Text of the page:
Photography: Clues Pictures Hold, Editing, Digitizing & Various Projects

Storage 

Photographs should be stored using archival safe products such as archival sleeves, envelopes, unbuffered tissue paper, and boxes that are available online from archival supply stores. Some examples of archival storage include:  

  • Store case-mounted photographs such as daguerreotypes, ambrotypes, tintypes, or domed glass frames in their original cases/frames. Wrap them individually in unbuffered archival tissue paper and then place in an archival safe box.  
  • Store black-and-white prints, black-and-white negatives, color prints and negatives in their own individual sleeves. The sleeves can be stored together in the same archival box.  
  • Store negatives in polypropylene or polyester sleeves. 
  • Store original albums separately in their own archival boxes.   

Most archival safe storage boxes come in different sizes and their metal corners allow for stacking and prevent the corners and contents from being crushed.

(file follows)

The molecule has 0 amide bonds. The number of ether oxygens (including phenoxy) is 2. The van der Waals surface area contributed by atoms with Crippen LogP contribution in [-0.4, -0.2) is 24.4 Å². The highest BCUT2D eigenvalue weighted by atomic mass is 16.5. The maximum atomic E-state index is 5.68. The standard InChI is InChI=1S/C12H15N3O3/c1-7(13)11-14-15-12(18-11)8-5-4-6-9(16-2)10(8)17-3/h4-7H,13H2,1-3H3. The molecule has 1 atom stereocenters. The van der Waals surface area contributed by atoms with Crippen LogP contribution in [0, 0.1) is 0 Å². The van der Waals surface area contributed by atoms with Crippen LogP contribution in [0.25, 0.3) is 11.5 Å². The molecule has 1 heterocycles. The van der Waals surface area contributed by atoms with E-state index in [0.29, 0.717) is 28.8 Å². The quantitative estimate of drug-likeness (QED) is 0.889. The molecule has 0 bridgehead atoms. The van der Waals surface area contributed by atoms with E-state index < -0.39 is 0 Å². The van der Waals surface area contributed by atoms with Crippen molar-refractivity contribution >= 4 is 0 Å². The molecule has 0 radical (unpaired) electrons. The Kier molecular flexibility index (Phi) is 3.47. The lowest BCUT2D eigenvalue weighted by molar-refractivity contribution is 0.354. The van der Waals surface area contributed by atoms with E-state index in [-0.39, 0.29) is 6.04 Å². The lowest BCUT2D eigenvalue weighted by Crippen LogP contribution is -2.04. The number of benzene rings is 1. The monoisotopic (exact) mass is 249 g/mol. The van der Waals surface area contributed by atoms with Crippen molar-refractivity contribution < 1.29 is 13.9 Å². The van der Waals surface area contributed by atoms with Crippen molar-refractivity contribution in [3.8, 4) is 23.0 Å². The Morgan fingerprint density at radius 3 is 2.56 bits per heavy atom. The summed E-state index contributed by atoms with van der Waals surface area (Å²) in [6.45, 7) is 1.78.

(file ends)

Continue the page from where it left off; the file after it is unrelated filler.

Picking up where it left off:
Photographs are an important part of telling a family history. Learning how to handle and care for those photos is just one of the topics taught in our Photography: Clues Pictures Hold, Editing, Digitizing and Various Projects course.

 

The Most Interesting Course I’ve Taken :  Photography: Clues Pictures Hold, Editing, Digitizing and Various Projects

 

Carte de visite of George W. Fackler, 2nd great grandfather of Sandy Fackler. Probably taken between 25 September 1865 and 27 December 1868. Courtesy of Sandy Fackler.

Carte de visite of George W. Fackler, 2nd great grandfather of Sandy Fackler. Probably taken between 25 September 1865 and 27 December 1868. Courtesy of Sandy Fackler.

By Sandy Fackler, PLCGS. Student.

 

I knew little about the aspects of photography when I registered for Photography: Clues Pictures Hold, Editing, Digitizing and Various Projects in December. Now, I want to recommend this course to anyone who has a collection of old or recent photographs because I believe you’ll learn at least 3 things to help you whether it is how to digitize your photos, how to identify people through facial characteristics, or how to identify when or where a photo was taken.

While I’ve scanned photos before, I hate to admit I was unaware I could scan at different dots per inch (dpi) or that my scanner would do so. Now I plan to re-scan many of my old photos to see if I can improve the images. This course also provides tips on organizing photos on a computer so I will do that as I scan.